Use the same idea for subdirectories in a paper directory; for example:
Copy only important hand-typed files into backups. There should be no generated files (.ps, .pdf, etc.) or files that are not changing often such as figures. This is to keep the size of the backup from wasting disk space.
For extra-readable backups, copy files using "cp -p" which preserves the last modification time of each file.
Spend time thinking hard about how a reader/listener could possibly get confused. There are a million ways this could happen. Change your material to help a person who might get stuck in that way.
Make it easy for a reader to understand your work (they will learn, appreciate, accept your paper) rather than challenging (frustration, reject your paper)
"A sentence should contain no unnecessary words, a paragraph no unnecessary sentences, for the same reason that a drawing should have no unnecessary lines and a machine no unnecessary parts. This requires not that the writer make all his sentences short, or that he avoid all detail and treat his subjects only in outline, but that every word tell." –William Strunk
Corollary: Use a minimum number of fonts across text and figures. This includes font types, sizes, bold, italics, etc.
Corollary: Probably the best way to have your audience think highly of you after your talk is if you teach them something worthwhile that they did not already know.
To publish a technical report, follow these steps:
Always use the URL you created to link to your paper. (i.e. http://www.ece.ucdavis.edu/vcl/pubs/theses/2011-2)
The SPECpower benchmark, which includes a large number of modules, measures the power consumed by the processor.→
The benchmark...measures...power.No it does not—the benchmark does not measure anything!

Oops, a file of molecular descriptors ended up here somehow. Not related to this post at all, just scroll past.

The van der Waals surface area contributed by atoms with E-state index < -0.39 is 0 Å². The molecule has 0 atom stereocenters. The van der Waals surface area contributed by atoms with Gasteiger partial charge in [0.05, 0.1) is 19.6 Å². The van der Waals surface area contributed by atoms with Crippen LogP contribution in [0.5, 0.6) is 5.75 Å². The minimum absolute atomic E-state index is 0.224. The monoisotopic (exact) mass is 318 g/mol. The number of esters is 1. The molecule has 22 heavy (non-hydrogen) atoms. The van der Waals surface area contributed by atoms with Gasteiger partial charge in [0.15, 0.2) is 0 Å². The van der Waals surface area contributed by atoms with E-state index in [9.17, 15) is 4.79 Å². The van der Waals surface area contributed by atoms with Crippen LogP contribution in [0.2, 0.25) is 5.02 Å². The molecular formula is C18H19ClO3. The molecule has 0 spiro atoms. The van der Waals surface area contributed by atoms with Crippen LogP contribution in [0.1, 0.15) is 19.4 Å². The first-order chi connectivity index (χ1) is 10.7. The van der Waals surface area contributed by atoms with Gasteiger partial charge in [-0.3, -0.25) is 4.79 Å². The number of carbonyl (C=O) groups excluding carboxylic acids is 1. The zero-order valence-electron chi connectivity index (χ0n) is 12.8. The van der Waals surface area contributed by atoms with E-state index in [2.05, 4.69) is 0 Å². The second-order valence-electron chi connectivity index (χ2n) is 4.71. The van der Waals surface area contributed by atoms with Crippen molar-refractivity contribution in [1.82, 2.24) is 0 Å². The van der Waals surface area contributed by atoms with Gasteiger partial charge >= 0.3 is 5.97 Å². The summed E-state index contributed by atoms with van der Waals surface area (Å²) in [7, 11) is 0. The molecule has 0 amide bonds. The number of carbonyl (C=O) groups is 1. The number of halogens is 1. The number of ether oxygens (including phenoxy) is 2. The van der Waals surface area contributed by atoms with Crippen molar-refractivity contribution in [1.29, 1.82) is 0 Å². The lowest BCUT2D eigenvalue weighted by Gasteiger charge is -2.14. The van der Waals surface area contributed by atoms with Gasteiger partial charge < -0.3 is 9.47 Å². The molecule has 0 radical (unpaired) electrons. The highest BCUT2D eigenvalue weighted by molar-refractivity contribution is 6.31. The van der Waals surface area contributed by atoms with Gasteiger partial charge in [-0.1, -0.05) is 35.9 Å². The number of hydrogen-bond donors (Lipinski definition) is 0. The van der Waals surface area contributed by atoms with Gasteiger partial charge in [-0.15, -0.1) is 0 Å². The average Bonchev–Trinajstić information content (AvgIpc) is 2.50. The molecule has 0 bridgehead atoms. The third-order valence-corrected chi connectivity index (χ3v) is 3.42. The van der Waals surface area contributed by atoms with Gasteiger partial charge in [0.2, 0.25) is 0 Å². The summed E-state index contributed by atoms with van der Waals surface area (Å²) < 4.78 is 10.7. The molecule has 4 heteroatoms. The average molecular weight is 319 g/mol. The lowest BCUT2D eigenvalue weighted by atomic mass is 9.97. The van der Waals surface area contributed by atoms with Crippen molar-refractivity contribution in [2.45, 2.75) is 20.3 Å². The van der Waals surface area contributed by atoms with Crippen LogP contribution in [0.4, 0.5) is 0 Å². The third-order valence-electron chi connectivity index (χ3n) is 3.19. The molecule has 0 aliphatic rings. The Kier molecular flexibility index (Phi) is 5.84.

This is #1 for sure: find a way to kill all distractions for a certain number of hours per day. Real work will never get done with distractions around. Close browser, turn off phone, go to lab, go to library, etc.
Put yourself in a productive mode for a reasonable number of hours every week. When you start a job, you will need to be there from ~9am until ~6pm every day and sometimes spend some time on weekends. As a graduate student, you should be spending at least that much time (subtract time spent on youtube, surfing, texting, etc.--you can't do those things at your future job either).
Make a schedule with goals to be completed for the next month. I work far more efficiently with some deadline stress. Daydreaming and distractions are easier to ignore when I have a deadline coming.
Keep a todo list with specific tasks to be done each day. It is easy to procrastinate on something due in two weeks but easier to attack a number of 30-minute tasks I want to get done today.
Work hard play hard. Except when a huge deadline is nearing, never work Fri and Sat night for sure. Take Sunday off too. Do some fun activities during the week (e.g., Monday night football or Wed night TV). No work whatsoever during those times.
Freshman/sophomore undergraduate researcher
Work is typically assigned on a daily basis
Beginning graduate student
Student asks many questions
Advisor replies with answers and references to be read
As a graduate student you should be the one investigating, learning, and *explaining to me* when I ask you questions as your *advisor* and as the chair of your committee who is supposed to verify that you are ready for the MS degree. Of course I am available to help you get unstuck from technical issues, but this needs to be the exceptional case not the normal one.